This post is about how to help someone who has been bullied when you are their line manager.
8 ways to help someone who has been bullied who reports to you
- Believe them
- Support them
- Give them a break from the team
- Move them away from the bullies
- Create opportunities for praise, confidence building and feeling great about their skills again
- Make them safe
- Be understanding
- Be physically present and accessible
Read more below or watch my latest video.
The first thing you need to do if someone comes to you about bullying or maybe someone else comes to you on their behalf and then you go to speak to them is to believe them.
You may have doubts. That’s okay. But believe them in that moment and explore what has happened with them.
What you need to do then is verify the events that have happened and potentially give that person a new environment or project or assignment so you can separate them in some way from the bullies, making sure that those changes don’t negatively impact their career.
It might be that you move bullies away from them.
It might be that you just give them a break from the current work environment for a short period of time so that you can assess the situation and what to do.
Ask yourself, are you confident the person is and feels safe?
Are they really comfortable coming to work?
Make sure that all the support that can be made available to them is.
Have at least weekly check-ins with the person who’s been bullied to reinforce your support and that you expect change to be happening in the team.
Really address the side effects of bullying such as lower confidence, self esteem, and ability for that person to perform their work. Create opportunities for praise, confidence boosting work and reinforcement of their skill set.
What you might need to do is just make extra time available for leave, time off to attend counselling sessions. They’re likely to experience high levels of sick leave and make sure that they’re being supported both from a physical and emotional perspective.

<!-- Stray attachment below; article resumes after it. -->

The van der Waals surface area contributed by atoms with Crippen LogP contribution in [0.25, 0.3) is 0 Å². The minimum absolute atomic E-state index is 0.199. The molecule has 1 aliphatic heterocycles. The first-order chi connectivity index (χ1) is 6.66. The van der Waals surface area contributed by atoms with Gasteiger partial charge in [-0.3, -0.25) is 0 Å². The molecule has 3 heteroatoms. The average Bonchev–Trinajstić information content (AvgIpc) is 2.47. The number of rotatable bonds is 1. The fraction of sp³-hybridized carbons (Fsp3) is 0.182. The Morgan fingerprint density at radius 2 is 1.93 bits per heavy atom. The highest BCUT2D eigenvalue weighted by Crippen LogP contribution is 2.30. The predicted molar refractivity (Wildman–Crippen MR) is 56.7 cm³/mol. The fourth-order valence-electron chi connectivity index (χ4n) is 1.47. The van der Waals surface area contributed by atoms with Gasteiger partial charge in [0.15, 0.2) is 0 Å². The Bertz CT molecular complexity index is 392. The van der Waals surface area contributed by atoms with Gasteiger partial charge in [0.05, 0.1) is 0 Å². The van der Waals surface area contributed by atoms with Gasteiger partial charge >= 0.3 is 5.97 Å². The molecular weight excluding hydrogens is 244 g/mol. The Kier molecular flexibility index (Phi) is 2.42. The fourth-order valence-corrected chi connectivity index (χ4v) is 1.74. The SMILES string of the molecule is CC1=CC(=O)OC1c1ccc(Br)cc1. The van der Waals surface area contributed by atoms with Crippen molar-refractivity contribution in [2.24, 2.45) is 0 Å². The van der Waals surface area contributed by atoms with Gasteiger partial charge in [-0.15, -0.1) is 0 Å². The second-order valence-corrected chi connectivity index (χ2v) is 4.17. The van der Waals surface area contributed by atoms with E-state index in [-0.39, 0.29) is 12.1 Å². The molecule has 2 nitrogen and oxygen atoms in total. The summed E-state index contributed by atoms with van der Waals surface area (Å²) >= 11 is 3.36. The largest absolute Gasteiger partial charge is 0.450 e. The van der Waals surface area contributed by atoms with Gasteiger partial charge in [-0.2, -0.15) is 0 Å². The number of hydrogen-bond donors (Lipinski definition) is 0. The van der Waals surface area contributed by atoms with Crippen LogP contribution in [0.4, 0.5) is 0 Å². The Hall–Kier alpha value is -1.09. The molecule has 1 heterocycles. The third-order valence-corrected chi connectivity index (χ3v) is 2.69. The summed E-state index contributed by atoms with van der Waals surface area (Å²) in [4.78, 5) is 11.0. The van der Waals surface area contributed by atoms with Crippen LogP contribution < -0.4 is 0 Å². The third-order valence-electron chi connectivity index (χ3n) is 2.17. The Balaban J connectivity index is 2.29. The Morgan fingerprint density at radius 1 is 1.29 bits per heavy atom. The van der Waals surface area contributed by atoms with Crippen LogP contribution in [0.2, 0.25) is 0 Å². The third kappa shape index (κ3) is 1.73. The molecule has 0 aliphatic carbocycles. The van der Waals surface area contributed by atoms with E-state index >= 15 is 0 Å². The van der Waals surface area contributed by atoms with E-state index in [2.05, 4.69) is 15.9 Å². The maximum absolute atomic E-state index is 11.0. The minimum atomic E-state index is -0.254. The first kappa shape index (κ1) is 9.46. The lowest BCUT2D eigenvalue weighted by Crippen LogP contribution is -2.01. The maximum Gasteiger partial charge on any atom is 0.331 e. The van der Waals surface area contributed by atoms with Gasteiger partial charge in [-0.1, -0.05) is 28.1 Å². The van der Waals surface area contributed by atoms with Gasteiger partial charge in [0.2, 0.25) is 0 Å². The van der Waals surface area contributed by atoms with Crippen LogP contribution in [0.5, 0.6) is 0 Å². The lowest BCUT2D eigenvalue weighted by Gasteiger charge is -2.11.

The other aspect would be to ensure that you listen and have time for them so that when they come to you and they need to speak to you about what’s happening, particularly if the bullying doesn’t actually stop, that you have that time available for them.
As a line manager, you may need to reschedule your meetings. Make sure you’re more present with your team so you’re aware of what is happening and that you’re confident that the team culture has changed, keeping in mind that of course everyone’s behaviour in the team changes when the manager is around that team.
Questions to ask the person who are being bullied when they first come to you and for those first few initial sessions are:
Do you feel safe?
What is the impact this is having on you?
How can I support you?
What do you most want to happen now?
How can we make you feel safe and what would you like to change, stop or continue?
I would just like to reiterate that the most important thing that you do is you do believe them. Even if later on you actually find that they aren’t being bullied and there’s some other motivation, the only way to really find that out is to believe it in the first place and work out what is happening.
So I really hope that helps you as a line manager. I really wish you a lot of luck. It is a very difficult thing to lead a team or individual through.